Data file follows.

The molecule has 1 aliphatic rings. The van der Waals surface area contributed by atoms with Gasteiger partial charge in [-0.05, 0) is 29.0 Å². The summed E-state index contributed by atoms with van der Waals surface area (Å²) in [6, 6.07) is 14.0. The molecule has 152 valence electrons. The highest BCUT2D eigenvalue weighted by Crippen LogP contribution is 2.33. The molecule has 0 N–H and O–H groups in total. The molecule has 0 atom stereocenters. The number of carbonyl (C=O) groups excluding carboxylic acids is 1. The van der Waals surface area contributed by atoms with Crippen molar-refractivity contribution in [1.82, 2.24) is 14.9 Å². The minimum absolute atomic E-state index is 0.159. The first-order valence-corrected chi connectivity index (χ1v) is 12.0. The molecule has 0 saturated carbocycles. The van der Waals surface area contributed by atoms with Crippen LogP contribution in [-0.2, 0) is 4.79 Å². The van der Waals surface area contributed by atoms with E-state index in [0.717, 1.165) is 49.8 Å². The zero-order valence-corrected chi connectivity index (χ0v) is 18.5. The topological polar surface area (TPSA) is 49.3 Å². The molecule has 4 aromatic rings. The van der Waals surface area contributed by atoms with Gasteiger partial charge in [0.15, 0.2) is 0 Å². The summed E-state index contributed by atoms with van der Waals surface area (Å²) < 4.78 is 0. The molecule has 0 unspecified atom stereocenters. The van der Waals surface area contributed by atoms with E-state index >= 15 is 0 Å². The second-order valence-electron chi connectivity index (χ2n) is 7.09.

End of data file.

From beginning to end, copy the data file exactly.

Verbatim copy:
The molecule has 1 aliphatic rings. The van der Waals surface area contributed by atoms with Gasteiger partial charge in [-0.05, 0) is 29.0 Å². The summed E-state index contributed by atoms with van der Waals surface area (Å²) in [6, 6.07) is 14.0. The molecule has 152 valence electrons. The highest BCUT2D eigenvalue weighted by Crippen LogP contribution is 2.33. The molecule has 0 N–H and O–H groups in total. The molecule has 0 atom stereocenters. The number of carbonyl (C=O) groups excluding carboxylic acids is 1. The van der Waals surface area contributed by atoms with Crippen molar-refractivity contribution in [1.82, 2.24) is 14.9 Å². The minimum absolute atomic E-state index is 0.159. The first-order valence-corrected chi connectivity index (χ1v) is 12.0. The molecule has 0 saturated carbocycles. The van der Waals surface area contributed by atoms with Crippen LogP contribution in [-0.2, 0) is 4.79 Å². The van der Waals surface area contributed by atoms with E-state index in [0.717, 1.165) is 49.8 Å². The zero-order valence-corrected chi connectivity index (χ0v) is 18.5. The topological polar surface area (TPSA) is 49.3 Å². The molecule has 4 aromatic rings. The van der Waals surface area contributed by atoms with Gasteiger partial charge in [0.15, 0.2) is 0 Å². The summed E-state index contributed by atoms with van der Waals surface area (Å²) < 4.78 is 0. The molecule has 0 unspecified atom stereocenters. The van der Waals surface area contributed by atoms with E-state index >= 15 is 0 Å². The second-order valence-electron chi connectivity index (χ2n) is 7.09.